By Elihu Fleury
Tom’s parents left Bangledesh and brought him to the United States when he was five. They wanted him to have a better life than they had growing up. They settled in Elmhurst, Queens where he made friends, went to elementary school and Newtown High School. He doesn’t want his real name used, but he wants his story told because he’s upset about President Trump’s sudden withdrawal of the Deferred Action for Childhood Arrivals (DACA) program.
He always thought of himself as a legitimate American. “I didn’t know that I was an ‘illegal’ until the age of 14”, he said. “It’s hard to explain the feeling.”
As soon as President Obama created DACA in 2012, Tom applied. He got a Social Security number and a permit to work. He immediately got a job and developed a strong work ethic that earned good reviews from his supervisors.
DACA gave him a real sense of freedom and security, and allowed him to follow his passions including weight lifting. His regular routine includes work, study, friends and exercise. In other words, he lives a typical New York life.
“I don’t know any other country but the United States,” Tom complained bitterly. “It’s my home, not Bangladesh. I grew up here, I met my best friends here, I went to my first concert here, I had my first kiss. None of that in Bangladesh.”
Deferred Action for Childhood Arrivals (DACA) gave him hope. DACA guarantees work permits and deportation relief to immigrants brought illegally to the U.S. as children.
President Trump plan to repeal it threatens the future of 800,000 Dreamers like Tom.
Dreamers and other protested all across the country. Their colleges supported them. Some offered sanctuary and advice to protect them from immigration agents. 15 state governments filed a joint lawsuit to prevent the DACA rollback. California filed its own lawsuit because about 30 percent of DACA residents live there. Six Dreamers in San Francisco also filed a lawsuit, saying that the repeal “was motivated by unconstitutional bias against Mexicans and Latinos.”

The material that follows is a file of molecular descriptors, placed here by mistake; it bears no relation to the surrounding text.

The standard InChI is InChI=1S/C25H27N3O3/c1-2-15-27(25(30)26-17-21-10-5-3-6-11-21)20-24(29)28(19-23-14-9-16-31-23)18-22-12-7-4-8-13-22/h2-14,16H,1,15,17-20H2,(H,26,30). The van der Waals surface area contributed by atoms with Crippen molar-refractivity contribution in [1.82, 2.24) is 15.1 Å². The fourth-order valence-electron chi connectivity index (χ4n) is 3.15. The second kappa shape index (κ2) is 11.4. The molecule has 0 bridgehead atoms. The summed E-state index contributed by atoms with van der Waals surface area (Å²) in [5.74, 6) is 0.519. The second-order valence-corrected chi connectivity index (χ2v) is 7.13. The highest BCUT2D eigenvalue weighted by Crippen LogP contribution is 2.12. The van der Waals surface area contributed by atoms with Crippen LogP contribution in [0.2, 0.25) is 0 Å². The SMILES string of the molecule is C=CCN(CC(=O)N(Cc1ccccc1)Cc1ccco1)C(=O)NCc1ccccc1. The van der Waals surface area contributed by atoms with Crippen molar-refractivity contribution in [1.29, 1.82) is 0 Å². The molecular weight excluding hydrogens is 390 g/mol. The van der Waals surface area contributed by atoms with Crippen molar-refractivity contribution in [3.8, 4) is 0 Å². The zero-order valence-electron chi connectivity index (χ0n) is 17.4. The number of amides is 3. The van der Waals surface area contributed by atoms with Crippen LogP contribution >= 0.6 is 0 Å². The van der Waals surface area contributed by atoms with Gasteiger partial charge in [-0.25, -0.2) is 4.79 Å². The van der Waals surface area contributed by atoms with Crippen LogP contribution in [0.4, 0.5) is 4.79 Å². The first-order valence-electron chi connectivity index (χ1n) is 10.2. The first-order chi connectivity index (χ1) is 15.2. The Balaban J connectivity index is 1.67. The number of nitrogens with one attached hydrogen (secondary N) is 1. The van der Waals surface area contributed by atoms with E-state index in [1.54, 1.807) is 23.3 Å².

Tom felt more immediate effects. He had an interview for a job as a teller at a Manhattan bank before Trump announced the end of DACA. He almost didn’t go. “Because of the now dead DACA, I was very unenthusiastic about the interview and had to force myself to pretend that I cared about the interview,” he said.
He got the job. But his DACA eligibility expires soon and he doesn’t know what he’ll do.
In fact, his immigration status affects his motivation to finish college. “I’m so close to graduating, but once I do and can’t work, then what was the point?”, he explains. He continues to worry and says, “Normally I would be very motivated that all of my hard work paid off, and I had an opportunity for a position I’ve wanted for the longest time, but now it’s really hard for me to care.”
Tom seems like a confident 22 year-old-man, but inside he shares the turmoil experienced by other Dreamers. He fears deportation and thinks about it constantly.
It makes him angry. “ICE can suck it,” he almost spat. “They treat immigrants and ‘illegals’ like trash, not humans”. He pointed out that he has no criminal record and “I don’t plan on having a record so I hope I don’t get deported. I plan on working for as long as I can, either at the bank or any other job I hope to get.”
Glimmers of hope exist. In the past few weeks, Mr. Trump began working with Democrats on a deal to preserve DACA. Yet nothing concrete has happened.
For Tom, a solution can’t come soon enough. “If I do end up getting deported, that would really suck,” he said, ”and that’s the most ‘PG’ way I can put it”.